Photographer Troy Moth has the life he always dreamt of as a teenager, and he shares it with his rescue dog. Together, he and Nikita the dog have traveled throughout the wilderness of the United States and Canada. They’ve run across the surface of frozen lakes in winter, ridden together in canoes, and trekked through mountains.

Prison Inmates and the Dogs They Love, in Photos

In 2014, Travielle, an inmate at California State Prison Los Angeles County, sat down and wrote an application essay to Paws for Life, a program that would allow a small group of incarcerated men to work with homeless dogs inside the prison. “I understand what it’s like to be caged up,” Travielle wrote, “Paws for Life gives me the chance to give back, to do something for someone else, to give back to a society that I cheated.”

At the time Travielle was writing his essay, photographer John DuBois was on the other side of the Paws for Life initiative, volunteering at Karma Rescue, an organization that pulls dogs from crowded high-kill shelters and saves them from euthanasia.

When the Paws for Life program was introduced, the prison and the rescue invited DuBois and his partner Shaughn Crawford to document the first group of five dogs who were set to enter the prison. They spent six days with the men and their dogs, inside the Maximum Security facility.

Heartfelt Photos of At-Risk Shelter Dogs (Available for Adoption)

Lady Bell is an energetic and smart girl. She loves to give and receive affection (especially belly rubs). Lady Bell loves to play with toys. If you put out five toys, she will rotate through them and play with each of them as if she has never seen them before. She doesn’t like being cooped up in a kennel. Having another fun loving, active dog to play with is also important. She doesn’t like being an only dog. She is already spayed, microchipped, and up to date on her vaccinations. If you’d like to learn more about Lady Bell or want to meet her, please contact her foster mom at [email protected]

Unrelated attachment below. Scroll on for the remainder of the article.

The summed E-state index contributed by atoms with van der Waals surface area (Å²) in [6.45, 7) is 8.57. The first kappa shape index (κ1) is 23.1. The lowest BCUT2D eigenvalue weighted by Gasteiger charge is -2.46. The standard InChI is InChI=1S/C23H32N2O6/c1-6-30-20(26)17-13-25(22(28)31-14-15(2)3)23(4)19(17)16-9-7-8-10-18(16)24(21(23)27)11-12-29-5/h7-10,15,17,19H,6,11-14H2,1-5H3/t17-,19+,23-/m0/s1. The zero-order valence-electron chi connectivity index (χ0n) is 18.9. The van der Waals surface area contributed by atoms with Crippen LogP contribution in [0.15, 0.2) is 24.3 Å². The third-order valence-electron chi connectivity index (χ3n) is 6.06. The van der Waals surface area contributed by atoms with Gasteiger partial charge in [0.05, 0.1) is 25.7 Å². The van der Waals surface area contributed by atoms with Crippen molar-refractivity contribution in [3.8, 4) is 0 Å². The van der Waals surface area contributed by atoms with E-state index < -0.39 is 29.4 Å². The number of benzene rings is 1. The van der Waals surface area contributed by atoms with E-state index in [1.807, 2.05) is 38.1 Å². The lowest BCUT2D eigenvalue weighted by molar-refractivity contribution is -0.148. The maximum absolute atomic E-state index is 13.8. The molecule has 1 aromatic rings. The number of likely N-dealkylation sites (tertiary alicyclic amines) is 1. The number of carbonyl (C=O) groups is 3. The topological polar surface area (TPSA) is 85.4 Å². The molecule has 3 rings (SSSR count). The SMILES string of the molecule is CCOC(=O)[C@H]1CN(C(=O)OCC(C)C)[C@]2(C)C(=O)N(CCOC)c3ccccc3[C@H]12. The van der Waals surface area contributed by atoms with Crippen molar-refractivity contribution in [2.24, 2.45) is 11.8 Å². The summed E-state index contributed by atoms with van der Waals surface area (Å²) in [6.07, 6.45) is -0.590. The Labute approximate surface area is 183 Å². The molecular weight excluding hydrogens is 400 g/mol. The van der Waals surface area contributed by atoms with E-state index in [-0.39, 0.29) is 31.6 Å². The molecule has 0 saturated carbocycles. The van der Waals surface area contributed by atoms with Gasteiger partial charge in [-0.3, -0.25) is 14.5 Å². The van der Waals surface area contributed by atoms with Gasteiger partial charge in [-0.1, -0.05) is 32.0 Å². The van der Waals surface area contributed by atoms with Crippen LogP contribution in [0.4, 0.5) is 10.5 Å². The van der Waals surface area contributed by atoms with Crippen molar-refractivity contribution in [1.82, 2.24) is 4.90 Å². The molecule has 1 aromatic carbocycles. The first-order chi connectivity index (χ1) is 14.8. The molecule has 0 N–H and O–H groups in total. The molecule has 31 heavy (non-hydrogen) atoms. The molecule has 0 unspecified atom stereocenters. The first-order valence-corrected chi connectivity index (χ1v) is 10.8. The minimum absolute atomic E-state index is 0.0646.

This soft-headed pup is Beeny. Beeny has been in the shelter without a break since February. We had a great time at Landfill Park, and I have come to the conclusion that she must have some French Bulldog in her. She has the French swagger down, and her chin and body shape are quite French. In any case, whatever she is made of, Beeny is all good. She is gentle, walks well on a leash, loves to run in short bursts, and really enjoys affection. Beeny is heartworm positive, but she has $250 in sponsorship. Beeny is available for adoption at the Wake County Animal Center.

Bumpy Capone, aka Frodo

In 2014, North Carolina photographer Mary Shannon Johnstone met a dog named Bumpy Capone at the Wake County Animal Center in Raleigh. He was playful and loving— once, volunteers even found him hiding inside the toy box at doggie playgroup.

Eerie, Fantastical Photos of Wildlife and People

Calgary photographer Philip Kanwischer’s wild subjects never stick around for long. The deer, the moose, the owls, the bears, and all the inhabitants of a feral landscape are ephemeral; they appear one moment and vanish the next. Only in photographs can he stay close to them.

Wonder and Violence on the Bering Sea

Blind Leader © Corey Arnold

Red Fox in Dutch Harbor, Alaska © Corey Arnold

Octopus Bait © Corey Arnold

As a child, Corey Arnold traveled the open seas in his imagination. He’s fished since he was in diapers, first as a hobbyist with his father and later as a commercial fisherman. He took his first deckhand job in 1995, and he’s since spent hundreds of days and nights catching sockeye salmon, halibut, codfish, and king crab, navigating howling winds and violent waves.